(Last updated: August 2016.)
The range of touring bikes on offer can be bewildering to the newcomer. And so it’s only natural that amongst the many questions I get asked about planning a cycle tour, the most frequent is “what’s the best touring bike?”
Trouble is, it’s a question with no simple answer. Let’s begin by putting some context around it. Asking two basic questions will make choosing your touring bike much easier. (Now might be a good time to put the kettle on.)
1. What kind of cycle tour are you going on?
Your ride should dictate your bike. Resist the temptation to get bogged down with bicycle choice until you’ve clarified what your priorities for cycle touring are, and what kind of trip you want to make.
What different kinds of bike trip are there? Well, styles of touring vary along these axes:
- Fast vs slow
- Lightweight vs heavyweight
- On road (paved) vs off road (unpaved)
- Short term vs long term
- High budget vs low budget
These are the factors that will feed into your choice of touring bike. If you’re not clear on each of them, it’s time to go back to first principles and figure them out.
Most tours fall somewhere in the middle. That’s why mainstream off-the-peg touring bikes are often a good place to start, as manufacturers want to cover as broad a range of customers as they can. Later in this article we’ll look at some of these bikes, as well as budget options and more specialised ‘expedition’ bikes.
2. What’s your budget?
Strapped for cash? It is perfectly possible to use any old bike for touring — as long as it’s about the right size. You will (eventually) get from A to B on the rusty heap that’s been sat in the garage for the last decade.
I know, I know; this kind of rhetoric gets chucked around a lot, usually by people doing tours on absurdly expensive bikes. So here’s how I put together a complete touring bike (plus gear and luggage) for precisely £25.17, then rode it the length of a country.
Got some cash but still on a budget? Good quality second-hand touring bikes (or mountain/hybrid bikes adaptable for touring) can be had for a few hundred pounds. In the long term, expect to spend more time/money on maintenance and repairs than someone making the same journey on a new bicycle.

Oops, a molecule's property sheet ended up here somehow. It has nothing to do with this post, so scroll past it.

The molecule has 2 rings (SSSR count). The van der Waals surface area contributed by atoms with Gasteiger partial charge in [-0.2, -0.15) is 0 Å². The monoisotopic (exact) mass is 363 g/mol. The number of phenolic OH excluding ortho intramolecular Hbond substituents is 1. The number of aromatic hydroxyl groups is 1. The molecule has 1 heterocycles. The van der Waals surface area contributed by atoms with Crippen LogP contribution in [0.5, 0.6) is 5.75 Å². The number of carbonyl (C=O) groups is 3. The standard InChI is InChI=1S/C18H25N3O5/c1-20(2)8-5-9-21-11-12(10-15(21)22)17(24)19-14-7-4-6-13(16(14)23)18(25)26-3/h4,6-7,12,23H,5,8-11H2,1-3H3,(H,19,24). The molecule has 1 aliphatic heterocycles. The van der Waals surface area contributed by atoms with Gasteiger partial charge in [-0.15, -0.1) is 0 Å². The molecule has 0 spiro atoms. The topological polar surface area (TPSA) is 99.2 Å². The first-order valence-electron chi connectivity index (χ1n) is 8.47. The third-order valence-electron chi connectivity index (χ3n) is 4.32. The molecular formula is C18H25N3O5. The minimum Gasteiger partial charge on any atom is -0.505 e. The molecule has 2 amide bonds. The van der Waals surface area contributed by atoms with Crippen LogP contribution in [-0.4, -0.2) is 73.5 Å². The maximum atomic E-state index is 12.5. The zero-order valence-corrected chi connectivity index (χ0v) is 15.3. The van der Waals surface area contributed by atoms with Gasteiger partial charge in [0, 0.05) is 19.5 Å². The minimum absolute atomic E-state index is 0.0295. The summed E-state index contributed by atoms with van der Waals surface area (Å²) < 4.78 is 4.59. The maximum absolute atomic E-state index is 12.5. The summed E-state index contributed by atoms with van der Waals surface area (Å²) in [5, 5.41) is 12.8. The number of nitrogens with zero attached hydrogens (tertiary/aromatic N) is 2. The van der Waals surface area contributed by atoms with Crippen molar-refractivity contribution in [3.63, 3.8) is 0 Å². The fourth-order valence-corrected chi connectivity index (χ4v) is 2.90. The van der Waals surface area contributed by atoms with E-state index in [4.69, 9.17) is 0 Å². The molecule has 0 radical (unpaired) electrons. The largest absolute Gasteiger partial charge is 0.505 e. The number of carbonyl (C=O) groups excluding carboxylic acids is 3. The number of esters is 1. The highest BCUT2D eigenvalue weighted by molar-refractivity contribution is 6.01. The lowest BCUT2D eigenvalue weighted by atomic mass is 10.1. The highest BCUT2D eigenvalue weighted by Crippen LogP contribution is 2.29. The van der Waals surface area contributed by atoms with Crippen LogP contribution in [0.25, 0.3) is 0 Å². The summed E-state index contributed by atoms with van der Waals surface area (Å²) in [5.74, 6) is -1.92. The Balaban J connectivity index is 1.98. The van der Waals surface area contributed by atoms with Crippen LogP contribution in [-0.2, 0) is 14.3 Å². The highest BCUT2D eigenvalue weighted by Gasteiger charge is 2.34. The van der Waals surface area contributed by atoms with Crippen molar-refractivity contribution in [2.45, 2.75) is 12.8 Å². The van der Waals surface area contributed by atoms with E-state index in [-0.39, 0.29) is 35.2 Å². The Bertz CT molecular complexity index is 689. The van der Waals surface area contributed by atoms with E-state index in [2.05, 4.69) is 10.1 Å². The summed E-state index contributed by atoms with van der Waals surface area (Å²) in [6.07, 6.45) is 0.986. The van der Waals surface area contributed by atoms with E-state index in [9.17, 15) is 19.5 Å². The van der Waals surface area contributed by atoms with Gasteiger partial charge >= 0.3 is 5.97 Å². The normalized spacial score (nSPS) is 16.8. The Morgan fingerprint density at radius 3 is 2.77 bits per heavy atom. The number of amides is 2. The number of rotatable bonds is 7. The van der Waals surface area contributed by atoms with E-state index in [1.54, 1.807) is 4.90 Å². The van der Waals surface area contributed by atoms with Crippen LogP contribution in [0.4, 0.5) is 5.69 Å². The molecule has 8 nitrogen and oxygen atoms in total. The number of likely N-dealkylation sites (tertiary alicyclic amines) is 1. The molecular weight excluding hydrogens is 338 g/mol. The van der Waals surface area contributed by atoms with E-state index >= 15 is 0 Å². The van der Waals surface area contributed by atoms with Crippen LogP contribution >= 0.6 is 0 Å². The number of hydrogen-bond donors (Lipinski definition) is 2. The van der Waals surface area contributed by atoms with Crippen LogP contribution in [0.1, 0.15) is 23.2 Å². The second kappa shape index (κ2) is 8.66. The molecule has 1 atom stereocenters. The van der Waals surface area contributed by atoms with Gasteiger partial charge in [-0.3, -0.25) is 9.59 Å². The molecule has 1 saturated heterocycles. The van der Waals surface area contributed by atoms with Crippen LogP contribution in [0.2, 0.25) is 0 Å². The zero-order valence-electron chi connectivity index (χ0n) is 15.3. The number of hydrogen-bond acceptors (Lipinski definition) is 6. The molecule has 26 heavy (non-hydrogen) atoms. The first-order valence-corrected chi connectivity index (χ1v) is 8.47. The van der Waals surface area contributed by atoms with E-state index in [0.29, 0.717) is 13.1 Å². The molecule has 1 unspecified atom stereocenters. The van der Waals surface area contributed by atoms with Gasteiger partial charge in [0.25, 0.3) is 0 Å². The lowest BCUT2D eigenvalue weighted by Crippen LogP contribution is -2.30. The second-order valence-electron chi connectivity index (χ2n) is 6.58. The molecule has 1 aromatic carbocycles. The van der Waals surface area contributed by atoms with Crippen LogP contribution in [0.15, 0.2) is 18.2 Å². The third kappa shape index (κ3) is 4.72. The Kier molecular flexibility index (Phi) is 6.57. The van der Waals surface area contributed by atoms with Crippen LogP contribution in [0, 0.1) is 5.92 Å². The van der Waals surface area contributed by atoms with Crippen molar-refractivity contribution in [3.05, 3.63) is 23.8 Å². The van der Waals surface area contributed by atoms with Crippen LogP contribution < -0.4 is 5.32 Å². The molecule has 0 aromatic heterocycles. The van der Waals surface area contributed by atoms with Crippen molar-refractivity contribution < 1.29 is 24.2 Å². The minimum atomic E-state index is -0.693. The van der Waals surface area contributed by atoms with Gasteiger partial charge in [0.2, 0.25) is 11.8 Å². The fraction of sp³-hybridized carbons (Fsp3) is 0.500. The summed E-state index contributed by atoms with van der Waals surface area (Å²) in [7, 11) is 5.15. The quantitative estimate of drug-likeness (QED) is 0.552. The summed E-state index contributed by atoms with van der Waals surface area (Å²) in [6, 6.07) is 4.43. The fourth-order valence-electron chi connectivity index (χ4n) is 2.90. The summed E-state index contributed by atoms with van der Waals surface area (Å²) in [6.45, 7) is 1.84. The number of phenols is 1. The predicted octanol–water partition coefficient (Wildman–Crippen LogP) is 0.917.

Got a budget for a decent bike? Common touring wisdom is to get the best quality bike you can afford, as it’ll pay off in the long term.
Let’s have a closer look at some commercially-available bikes throughout the budget spectrum.
Best Cheap Touring Bikes
If you’re just getting started there are several good-quality touring bikes, luggage enabled and ready to roll, that can be had for just a few hundred pounds. Here are some of the most often recommended options.
Adventure Flat White
Possibly the cheapest off-the-peg touring bike available in the UK, the Adventure Flat White nevertheless has a lugged steep frame with all the frame features you’d expect, a basic but solid 14-speed drivetrain, mudguards and a rear rack to get you started. It’s a newcomer to the market, but BikeRadar.com and my bike building expert-in-residence both seem to like it. Men’s only, sadly.
Revolution Country 1 (£500)
A former contender for best value budget touring bike on the market, the Revolution Country 1 from Edinburgh Bicycle Co-operative manages to be well-specified and reliable while costing less than £500. It’s sibling, the Country 2, features disc brakes and other upgrades for just a little more.
Ridgeback Tour (£550)
Down in price for 2016 (alongside all of its stablemates), the Tour – the cheapest of Ridgeback‘s “World” series – has much in common with its more expensive siblings, but with a cost-saving aluminium frame and basic Shimano gearing. Ridgeback bikes are widely available from UK high-street dealers, including Evans Cycles*, making it a bike you’ll easily be able to test ride.
Dawes Galaxy AL